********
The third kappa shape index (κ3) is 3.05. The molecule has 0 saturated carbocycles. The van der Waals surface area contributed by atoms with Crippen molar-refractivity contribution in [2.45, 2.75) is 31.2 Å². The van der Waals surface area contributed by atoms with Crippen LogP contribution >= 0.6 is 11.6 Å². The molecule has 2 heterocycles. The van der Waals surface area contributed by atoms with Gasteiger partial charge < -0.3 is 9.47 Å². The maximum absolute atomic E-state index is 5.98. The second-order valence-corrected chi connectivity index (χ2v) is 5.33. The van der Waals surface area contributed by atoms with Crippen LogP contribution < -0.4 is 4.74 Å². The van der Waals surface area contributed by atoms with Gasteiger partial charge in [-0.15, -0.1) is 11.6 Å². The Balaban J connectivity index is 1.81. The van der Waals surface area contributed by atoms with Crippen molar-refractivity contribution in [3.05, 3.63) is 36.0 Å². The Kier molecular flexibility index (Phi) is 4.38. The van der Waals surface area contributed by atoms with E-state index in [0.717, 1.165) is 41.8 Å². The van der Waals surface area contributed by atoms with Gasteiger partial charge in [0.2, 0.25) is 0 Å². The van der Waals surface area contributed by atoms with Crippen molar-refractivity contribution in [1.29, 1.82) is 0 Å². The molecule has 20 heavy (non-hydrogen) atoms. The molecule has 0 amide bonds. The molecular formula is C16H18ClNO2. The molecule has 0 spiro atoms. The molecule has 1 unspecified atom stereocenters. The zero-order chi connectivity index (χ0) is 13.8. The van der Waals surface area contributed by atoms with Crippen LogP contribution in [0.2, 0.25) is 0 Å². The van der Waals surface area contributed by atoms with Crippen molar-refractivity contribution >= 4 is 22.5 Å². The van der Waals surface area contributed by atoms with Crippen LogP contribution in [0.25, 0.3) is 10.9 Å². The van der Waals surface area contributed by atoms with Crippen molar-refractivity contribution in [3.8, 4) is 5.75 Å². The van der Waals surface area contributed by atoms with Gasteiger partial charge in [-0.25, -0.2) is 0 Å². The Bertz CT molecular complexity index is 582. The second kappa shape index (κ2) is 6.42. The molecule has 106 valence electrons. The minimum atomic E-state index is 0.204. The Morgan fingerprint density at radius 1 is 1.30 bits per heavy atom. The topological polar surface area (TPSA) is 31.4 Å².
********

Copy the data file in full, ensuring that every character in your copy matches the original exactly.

The third kappa shape index (κ3) is 3.05. The molecule has 0 saturated carbocycles. The van der Waals surface area contributed by atoms with Crippen molar-refractivity contribution in [2.45, 2.75) is 31.2 Å². The van der Waals surface area contributed by atoms with Crippen LogP contribution >= 0.6 is 11.6 Å². The molecule has 2 heterocycles. The van der Waals surface area contributed by atoms with Gasteiger partial charge < -0.3 is 9.47 Å². The maximum absolute atomic E-state index is 5.98. The second-order valence-corrected chi connectivity index (χ2v) is 5.33. The van der Waals surface area contributed by atoms with Crippen LogP contribution < -0.4 is 4.74 Å². The van der Waals surface area contributed by atoms with Gasteiger partial charge in [-0.15, -0.1) is 11.6 Å². The Balaban J connectivity index is 1.81. The van der Waals surface area contributed by atoms with Crippen molar-refractivity contribution in [3.05, 3.63) is 36.0 Å². The Kier molecular flexibility index (Phi) is 4.38. The van der Waals surface area contributed by atoms with E-state index in [0.717, 1.165) is 41.8 Å². The van der Waals surface area contributed by atoms with Gasteiger partial charge in [0.2, 0.25) is 0 Å². The van der Waals surface area contributed by atoms with Crippen molar-refractivity contribution in [1.29, 1.82) is 0 Å². The molecule has 20 heavy (non-hydrogen) atoms. The molecule has 0 amide bonds. The molecular formula is C16H18ClNO2. The molecule has 0 spiro atoms. The molecule has 1 unspecified atom stereocenters. The zero-order chi connectivity index (χ0) is 13.8. The van der Waals surface area contributed by atoms with Crippen LogP contribution in [0.2, 0.25) is 0 Å². The van der Waals surface area contributed by atoms with Crippen molar-refractivity contribution >= 4 is 22.5 Å². The van der Waals surface area contributed by atoms with Crippen LogP contribution in [0.25, 0.3) is 10.9 Å². The van der Waals surface area contributed by atoms with Crippen molar-refractivity contribution in [3.8, 4) is 5.75 Å². The van der Waals surface area contributed by atoms with Gasteiger partial charge in [-0.25, -0.2) is 0 Å². The Bertz CT molecular complexity index is 582. The second kappa shape index (κ2) is 6.42. The molecule has 106 valence electrons. The minimum atomic E-state index is 0.204. The Morgan fingerprint density at radius 1 is 1.30 bits per heavy atom. The topological polar surface area (TPSA) is 31.4 Å².